Actually I mean the Rosenblum that was a professor right after WWII. Nowadays the Rosenblums that are professors in Mathematics are all over the place. 

One Rosenblum became an engineer for the USA Army and created the first Infra Red camera, then a camera for the U-2 and then his own inventions and then he worked for TRW  and created laser communication between satellites for NASA. That was Philip Rosenblum. 

Alexander II was the Russian Tzar that gave Jews official permission to settle in Poltusk.

During WWII there were gentiles that handed over Jews to be killed and there was one that tried to save as many Jews as he could, and he himself was killed.


Three core principles Joy, Private conversation with God, learning fast have been my core principles
But I added another one about truth.
And I want to discuss them each briefly.
1) I might seem serious, but in fact I have taken this idea of joy of as central.
First I want to say that this idea of  can be defended. I know some people might wonder where in the Torah is there a command to be happy? I wondered about this also.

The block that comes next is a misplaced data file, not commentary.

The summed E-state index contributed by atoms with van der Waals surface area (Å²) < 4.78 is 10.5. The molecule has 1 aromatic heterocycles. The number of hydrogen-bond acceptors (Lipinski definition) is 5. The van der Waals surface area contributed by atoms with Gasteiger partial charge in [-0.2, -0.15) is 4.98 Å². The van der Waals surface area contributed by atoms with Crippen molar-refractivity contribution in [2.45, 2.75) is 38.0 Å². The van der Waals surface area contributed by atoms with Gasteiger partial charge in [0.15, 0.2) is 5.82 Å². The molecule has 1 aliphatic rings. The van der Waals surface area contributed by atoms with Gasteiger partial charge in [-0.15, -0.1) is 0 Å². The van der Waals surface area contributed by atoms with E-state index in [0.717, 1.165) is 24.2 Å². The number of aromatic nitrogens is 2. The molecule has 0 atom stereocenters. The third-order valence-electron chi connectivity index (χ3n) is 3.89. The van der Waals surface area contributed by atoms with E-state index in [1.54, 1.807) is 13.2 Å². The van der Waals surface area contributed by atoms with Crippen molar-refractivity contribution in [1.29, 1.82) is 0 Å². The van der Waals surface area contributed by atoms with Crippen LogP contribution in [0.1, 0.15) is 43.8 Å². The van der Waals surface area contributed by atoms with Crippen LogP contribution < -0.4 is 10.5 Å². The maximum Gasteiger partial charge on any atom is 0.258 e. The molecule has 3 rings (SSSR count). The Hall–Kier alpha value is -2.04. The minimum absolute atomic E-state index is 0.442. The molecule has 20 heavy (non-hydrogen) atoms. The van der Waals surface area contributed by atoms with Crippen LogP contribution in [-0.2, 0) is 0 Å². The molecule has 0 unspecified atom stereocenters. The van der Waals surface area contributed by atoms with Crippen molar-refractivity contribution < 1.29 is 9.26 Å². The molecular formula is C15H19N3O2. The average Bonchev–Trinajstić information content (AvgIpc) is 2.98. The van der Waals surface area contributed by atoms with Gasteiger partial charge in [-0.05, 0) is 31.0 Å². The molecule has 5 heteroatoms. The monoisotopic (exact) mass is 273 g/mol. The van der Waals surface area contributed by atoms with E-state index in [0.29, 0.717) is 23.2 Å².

But in fact Reb Chaim Vital, the disciple of Isaac Luria, list the four good character traits thus: (1) humility, and to be infinitely low in ones own eyes תכלית השיפלות, and to go away from all kinds of anger, (2) Silence,- to speak only Torah, or what is absolutely necessary for the body, or for the honor of people; (3) to minimize body pleasures--even those that are necessary, (4) and joy in ones portion for "Everything that happens from Heaven is for good," and also joy in mitzvot. And these good character traits are the very essence of the Torah and the purpose of the Torah as he explains there. [This short chapter of Chaim Vital is quoted in full in the beginning of the אבן שלמה of the Gra that came out recently.]